to address these concerns and to interface with trained disaster
volunteers, community  organizations, local disaster agencies,
church groups, and other resources. Our local presence suffered
Much of the problems could have been solved before hand. The key
in disaster preparedness is planning. The responsibility for
planning falls to the Disaster Services Committee. 
Since the merging of the Berkeley West Contra Costa Chapter with
the Oakland South Alameda County Chapters into one big East Bay
Chapter from Livermore to Crockett, there has not been a disaster
services committee meeting nor has there been any serious attempt
to recruit the old members or keep them informed. I personally
have bumped into highly trained and experienced members of the
former B/WCC Disaster Committee who wish to help both planning
and operations of medium or large size disaster but whose life
styles preclude their participation with the DAT at the present
time, yet the existing advisory committee has for the past two
years not been able to "plug-in" these resources.   
The neglectfulness to appoint/recruit sub-committee chairpersons
in the important areas of damage assessment, family services,
health services volunteer coordination, records and receipts,
public affairs, supply, transportation, family services, disaster
welfare Inquiries, etc. at the time of the earthquake indicates
an extremely poor level of preparation.
At the time of the disaster there was no chairperson for the
following key positions: Damage Assessment, Disaster Health
Services, Volunteer Coordinator (paid staff), Coordinator of
Disaster Volunteers, Disaster Welfare Inquiries, Supply,
Transportation, Records and Reports, Government Liaison, Public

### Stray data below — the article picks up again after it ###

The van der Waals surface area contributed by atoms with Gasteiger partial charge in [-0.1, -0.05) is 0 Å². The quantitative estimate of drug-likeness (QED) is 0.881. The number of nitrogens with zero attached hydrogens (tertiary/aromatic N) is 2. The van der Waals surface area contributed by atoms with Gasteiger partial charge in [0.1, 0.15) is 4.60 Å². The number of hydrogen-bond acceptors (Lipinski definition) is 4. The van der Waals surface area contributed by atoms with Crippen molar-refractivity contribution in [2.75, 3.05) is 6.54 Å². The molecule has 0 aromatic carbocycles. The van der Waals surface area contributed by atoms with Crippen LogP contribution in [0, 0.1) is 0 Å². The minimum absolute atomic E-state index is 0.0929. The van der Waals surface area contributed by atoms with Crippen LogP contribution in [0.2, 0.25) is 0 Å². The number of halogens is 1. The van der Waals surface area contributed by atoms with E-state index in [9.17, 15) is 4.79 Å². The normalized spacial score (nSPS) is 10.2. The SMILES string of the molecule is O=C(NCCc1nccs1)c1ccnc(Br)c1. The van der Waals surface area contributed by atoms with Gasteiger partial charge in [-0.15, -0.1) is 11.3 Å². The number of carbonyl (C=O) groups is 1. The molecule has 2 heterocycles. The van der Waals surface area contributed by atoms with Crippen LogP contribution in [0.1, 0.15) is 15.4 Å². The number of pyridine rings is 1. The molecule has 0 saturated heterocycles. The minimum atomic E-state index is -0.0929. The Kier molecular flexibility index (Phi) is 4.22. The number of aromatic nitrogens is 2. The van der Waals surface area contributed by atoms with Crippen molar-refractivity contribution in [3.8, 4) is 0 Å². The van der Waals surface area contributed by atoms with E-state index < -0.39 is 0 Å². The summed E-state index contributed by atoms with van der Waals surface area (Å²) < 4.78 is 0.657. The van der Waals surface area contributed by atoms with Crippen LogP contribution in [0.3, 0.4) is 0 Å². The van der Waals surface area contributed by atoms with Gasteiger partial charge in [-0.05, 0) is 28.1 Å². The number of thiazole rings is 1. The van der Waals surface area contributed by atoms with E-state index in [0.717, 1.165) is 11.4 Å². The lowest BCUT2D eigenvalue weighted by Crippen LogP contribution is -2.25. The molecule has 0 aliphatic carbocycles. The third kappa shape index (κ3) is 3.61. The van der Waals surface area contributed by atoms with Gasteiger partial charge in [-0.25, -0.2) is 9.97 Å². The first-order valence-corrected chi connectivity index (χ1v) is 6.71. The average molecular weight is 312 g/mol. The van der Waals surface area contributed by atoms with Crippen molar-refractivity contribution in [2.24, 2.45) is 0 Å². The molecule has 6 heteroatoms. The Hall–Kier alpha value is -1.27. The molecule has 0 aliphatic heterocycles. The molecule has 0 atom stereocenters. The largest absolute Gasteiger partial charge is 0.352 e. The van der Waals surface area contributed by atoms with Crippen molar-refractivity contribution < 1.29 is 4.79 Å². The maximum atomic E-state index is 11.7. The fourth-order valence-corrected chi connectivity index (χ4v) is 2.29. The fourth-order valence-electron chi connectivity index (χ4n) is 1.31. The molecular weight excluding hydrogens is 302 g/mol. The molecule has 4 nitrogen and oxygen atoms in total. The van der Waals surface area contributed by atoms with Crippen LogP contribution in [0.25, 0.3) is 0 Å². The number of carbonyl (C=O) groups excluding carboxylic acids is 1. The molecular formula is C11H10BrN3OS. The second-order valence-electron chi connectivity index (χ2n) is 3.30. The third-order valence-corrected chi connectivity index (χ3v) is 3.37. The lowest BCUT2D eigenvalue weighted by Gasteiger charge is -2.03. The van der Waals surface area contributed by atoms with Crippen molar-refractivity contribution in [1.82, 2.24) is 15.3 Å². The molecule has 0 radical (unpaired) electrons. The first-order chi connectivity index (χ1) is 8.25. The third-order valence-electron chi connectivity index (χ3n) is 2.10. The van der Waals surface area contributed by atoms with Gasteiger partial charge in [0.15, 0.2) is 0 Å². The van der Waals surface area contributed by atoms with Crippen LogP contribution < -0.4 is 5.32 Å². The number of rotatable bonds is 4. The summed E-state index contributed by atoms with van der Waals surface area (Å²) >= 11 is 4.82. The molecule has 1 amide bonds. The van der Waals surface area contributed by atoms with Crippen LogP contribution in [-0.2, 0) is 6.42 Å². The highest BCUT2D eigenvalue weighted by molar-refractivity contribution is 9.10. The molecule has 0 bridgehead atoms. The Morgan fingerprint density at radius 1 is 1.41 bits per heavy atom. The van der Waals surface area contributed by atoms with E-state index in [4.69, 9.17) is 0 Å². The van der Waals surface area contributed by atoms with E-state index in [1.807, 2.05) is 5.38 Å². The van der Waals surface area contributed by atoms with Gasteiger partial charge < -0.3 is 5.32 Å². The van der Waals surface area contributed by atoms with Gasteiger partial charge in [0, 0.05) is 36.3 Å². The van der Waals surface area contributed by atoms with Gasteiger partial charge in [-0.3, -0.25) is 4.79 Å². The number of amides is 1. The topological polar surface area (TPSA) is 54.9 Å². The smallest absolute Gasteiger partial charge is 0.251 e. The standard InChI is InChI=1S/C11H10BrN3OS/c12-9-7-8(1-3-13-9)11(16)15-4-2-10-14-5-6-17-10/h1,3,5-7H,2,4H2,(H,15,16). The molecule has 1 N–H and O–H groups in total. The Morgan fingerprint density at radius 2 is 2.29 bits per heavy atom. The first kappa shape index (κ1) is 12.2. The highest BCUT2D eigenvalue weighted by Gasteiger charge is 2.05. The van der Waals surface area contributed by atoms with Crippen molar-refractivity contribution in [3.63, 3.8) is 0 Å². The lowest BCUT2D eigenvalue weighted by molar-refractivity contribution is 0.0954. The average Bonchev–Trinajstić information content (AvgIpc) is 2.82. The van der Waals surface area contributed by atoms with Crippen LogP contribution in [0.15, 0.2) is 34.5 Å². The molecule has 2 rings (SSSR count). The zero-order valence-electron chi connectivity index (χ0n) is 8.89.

Relations,, etc. As a matter of fact only Mass Care,
Communications, and Education had chairpersons appointed and only
Communications had an active sub-committee despite having no
Not only was our planning abominable, but our in-House
communications was worse. Paid staff did not know what the
advisory committee was doing, nor their roles in a disaster. The
potential multitude of trained volunteers that would be needed in
a large disaster had no communication with current planning,
procedures, policies, or Red Cross in-house changes except if you
were a member of the DAT. 
Coupled with the fact that the advisory committee told us that
there was no budget for even a disaster services newsletter, we
had no way of plugging in, updating, or communicating with
trained and experienced (or interested) disaster volunteers who
could help out in a large disaster such as potential Nurses,
Shelter Managers, Damage Assessment Personnel, etc.instead of
just those who are active in the DAT. 
At the time of the disaster there was only one third paid staff
for disaster preparedness (Jeanne Nickaloff had to break up her
time between Social Services, Service to Military Families and
Disaster.) The assistant Emergency Services Director had still
not been hired to replace Lonnie O'Dell who had transferred to
Arizona. This is not enough paid staff dedicated to Disaster
There was a long time vacancy of the paid staff position of
Director of Volunteers despite the fact that disaster needed
In addition, the paid staff had no plan, procedure, nor mechanism
to plug into disaster operations. They did not know their roles.
In short, the "in-house communications" from the disaster
advisory committee to the paid staff was insufficient. 
Initial Response
Little occurred in the disaster that "we" had not expected; but
much occurred that "we" had no mechanism in place to effectively
deal with. The initial response was thus predictably chaotic (the
first 24 hours was poor). This was because;
There was a lack of planning for a large disaster despite the
existence of a small minority that pushed in the disaster
advisory committee to approach the subject of a possible
earthquake scenario which was never dealt with.
The advisory committee chairpersons did not share information
well and because of poor in-house communications there was little
depth. Because of this lack of in-house communications, the left
hand didn't know what the right hand was doing. This was mostly
due to lack of testing and preparation that could have been
prevented. Before the disaster, telephone calls would be left
unanswered time and time again. During the disaster there was a
tendency for administers to lock themselves in their offices or
"disappear" when decision making became extremely difficult.
Again there was no effective mechanism to share important